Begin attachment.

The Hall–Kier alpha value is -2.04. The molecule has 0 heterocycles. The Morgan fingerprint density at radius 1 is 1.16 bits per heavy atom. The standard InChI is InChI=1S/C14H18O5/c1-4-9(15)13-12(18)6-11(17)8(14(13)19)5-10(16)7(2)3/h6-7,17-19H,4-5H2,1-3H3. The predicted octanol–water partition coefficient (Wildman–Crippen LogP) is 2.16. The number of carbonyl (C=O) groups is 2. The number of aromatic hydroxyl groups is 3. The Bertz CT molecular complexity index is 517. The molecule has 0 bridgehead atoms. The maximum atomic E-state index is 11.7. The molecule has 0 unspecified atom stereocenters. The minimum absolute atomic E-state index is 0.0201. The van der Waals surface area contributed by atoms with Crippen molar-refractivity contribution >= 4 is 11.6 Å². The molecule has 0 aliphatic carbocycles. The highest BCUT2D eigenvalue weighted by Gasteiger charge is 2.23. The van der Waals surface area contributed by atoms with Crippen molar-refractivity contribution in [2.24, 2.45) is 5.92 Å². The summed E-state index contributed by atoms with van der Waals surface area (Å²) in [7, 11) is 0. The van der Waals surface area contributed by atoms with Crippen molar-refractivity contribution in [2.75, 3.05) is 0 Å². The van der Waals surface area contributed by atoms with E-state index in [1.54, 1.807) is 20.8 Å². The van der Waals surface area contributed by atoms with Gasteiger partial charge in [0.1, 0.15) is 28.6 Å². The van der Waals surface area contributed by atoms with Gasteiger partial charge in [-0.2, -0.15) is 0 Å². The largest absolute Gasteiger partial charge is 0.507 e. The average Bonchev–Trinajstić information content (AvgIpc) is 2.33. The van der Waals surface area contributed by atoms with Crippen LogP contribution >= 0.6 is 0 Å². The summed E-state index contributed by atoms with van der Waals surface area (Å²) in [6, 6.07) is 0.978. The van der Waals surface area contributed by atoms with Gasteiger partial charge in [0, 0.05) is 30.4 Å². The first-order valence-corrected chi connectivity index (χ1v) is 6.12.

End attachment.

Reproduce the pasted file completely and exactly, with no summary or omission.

The Hall–Kier alpha value is -2.04. The molecule has 0 heterocycles. The Morgan fingerprint density at radius 1 is 1.16 bits per heavy atom. The standard InChI is InChI=1S/C14H18O5/c1-4-9(15)13-12(18)6-11(17)8(14(13)19)5-10(16)7(2)3/h6-7,17-19H,4-5H2,1-3H3. The predicted octanol–water partition coefficient (Wildman–Crippen LogP) is 2.16. The number of carbonyl (C=O) groups is 2. The number of aromatic hydroxyl groups is 3. The Bertz CT molecular complexity index is 517. The molecule has 0 bridgehead atoms. The maximum atomic E-state index is 11.7. The molecule has 0 unspecified atom stereocenters. The minimum absolute atomic E-state index is 0.0201. The van der Waals surface area contributed by atoms with Crippen molar-refractivity contribution >= 4 is 11.6 Å². The molecule has 0 aliphatic carbocycles. The highest BCUT2D eigenvalue weighted by Gasteiger charge is 2.23. The van der Waals surface area contributed by atoms with Crippen molar-refractivity contribution in [2.24, 2.45) is 5.92 Å². The summed E-state index contributed by atoms with van der Waals surface area (Å²) in [7, 11) is 0. The van der Waals surface area contributed by atoms with Crippen molar-refractivity contribution in [2.75, 3.05) is 0 Å². The van der Waals surface area contributed by atoms with E-state index in [1.54, 1.807) is 20.8 Å². The van der Waals surface area contributed by atoms with Gasteiger partial charge in [0.1, 0.15) is 28.6 Å². The van der Waals surface area contributed by atoms with Gasteiger partial charge in [-0.2, -0.15) is 0 Å². The largest absolute Gasteiger partial charge is 0.507 e. The average Bonchev–Trinajstić information content (AvgIpc) is 2.33. The van der Waals surface area contributed by atoms with Crippen LogP contribution >= 0.6 is 0 Å². The summed E-state index contributed by atoms with van der Waals surface area (Å²) in [6, 6.07) is 0.978. The van der Waals surface area contributed by atoms with Gasteiger partial charge in [0, 0.05) is 30.4 Å². The first-order valence-corrected chi connectivity index (χ1v) is 6.12.